Charisma in Ancient Israel PDF Print E-mail
Written by Stephen Langfur
 
  
In the Song of Deborah (Judges 5), we notice that the word Israel occurs many times, but we may well wonder what it is referring to. For we have here a bunch of tribes, some of which obey Deborah's summons, showing up for the battle against the Canaanites, while others do not. Crucial, then, was Deborah's drawing power or "charisma." This provides a hint as to the way in which the Israelites knew God. They experienced Him in their day-to-day living through the charisma of their human leaders. They saw and heard only the human leader, but they experienced the charisma not as some personal property of the latter, the way we moderns do when we say that so-and-so has charisma and so-and-so does not. In the leader's charisma, rather, the Israelites experienced the working of God, who could give it or take it away. The human leader alone is not adequate: Moses stuttered, Deborah was from a sex which is kept subservient, Gideon was from the least respected clan, and so on. When suddenly this "inadequate" person rose up, filled with the magical power to mobilize the tribes, that power was experienced as God's presence in him or her.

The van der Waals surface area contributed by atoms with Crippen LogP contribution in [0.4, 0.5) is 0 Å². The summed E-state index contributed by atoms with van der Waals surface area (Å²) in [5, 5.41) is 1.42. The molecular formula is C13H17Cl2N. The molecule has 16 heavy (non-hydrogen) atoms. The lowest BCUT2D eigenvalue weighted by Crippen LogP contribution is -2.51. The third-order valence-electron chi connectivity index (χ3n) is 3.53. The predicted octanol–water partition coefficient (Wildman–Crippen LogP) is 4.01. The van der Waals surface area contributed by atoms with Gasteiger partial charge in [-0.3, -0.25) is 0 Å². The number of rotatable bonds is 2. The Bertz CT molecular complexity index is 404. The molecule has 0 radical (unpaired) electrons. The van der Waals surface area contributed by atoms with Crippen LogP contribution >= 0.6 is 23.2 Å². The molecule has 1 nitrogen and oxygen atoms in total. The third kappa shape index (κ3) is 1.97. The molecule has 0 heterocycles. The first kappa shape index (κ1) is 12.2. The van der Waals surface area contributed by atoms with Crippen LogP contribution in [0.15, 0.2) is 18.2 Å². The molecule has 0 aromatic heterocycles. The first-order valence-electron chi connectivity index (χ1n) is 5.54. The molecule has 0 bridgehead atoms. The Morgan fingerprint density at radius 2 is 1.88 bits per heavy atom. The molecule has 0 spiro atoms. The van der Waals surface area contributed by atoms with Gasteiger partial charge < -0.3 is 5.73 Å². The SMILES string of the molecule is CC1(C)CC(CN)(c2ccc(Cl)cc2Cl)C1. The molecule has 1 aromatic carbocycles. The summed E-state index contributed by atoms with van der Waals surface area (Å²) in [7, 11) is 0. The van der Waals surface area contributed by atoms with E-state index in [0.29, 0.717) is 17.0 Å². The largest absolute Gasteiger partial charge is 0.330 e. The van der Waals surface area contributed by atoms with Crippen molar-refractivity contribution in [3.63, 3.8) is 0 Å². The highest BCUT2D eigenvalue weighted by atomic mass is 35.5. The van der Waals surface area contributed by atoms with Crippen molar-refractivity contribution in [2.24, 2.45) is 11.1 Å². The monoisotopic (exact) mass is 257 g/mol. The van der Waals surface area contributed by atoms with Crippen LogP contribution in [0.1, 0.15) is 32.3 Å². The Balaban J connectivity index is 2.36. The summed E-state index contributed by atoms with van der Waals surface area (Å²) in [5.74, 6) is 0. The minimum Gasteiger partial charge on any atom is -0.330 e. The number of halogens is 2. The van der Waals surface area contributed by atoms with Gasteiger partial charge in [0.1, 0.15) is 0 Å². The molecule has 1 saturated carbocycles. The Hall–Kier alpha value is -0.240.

The phenomenon of charisma is still with us. (Although the Greek word means "divine gift," we know that it can also be demonic.) But we moderns tend to "psychologize" charisma into a personal property, as we do with other phenomena that the ancients held, perhaps rightly, to be mysterious: for example, having an insight ("it dawned on me") or being "gifted" or even, as in Homer, falling asleep.

Biblical Israel saw charisma, then, as other ancient peoples did. On this basis alone we cannot comprehend what made this people distinctive. To do so we shall need to consider its semi-nomadic origins.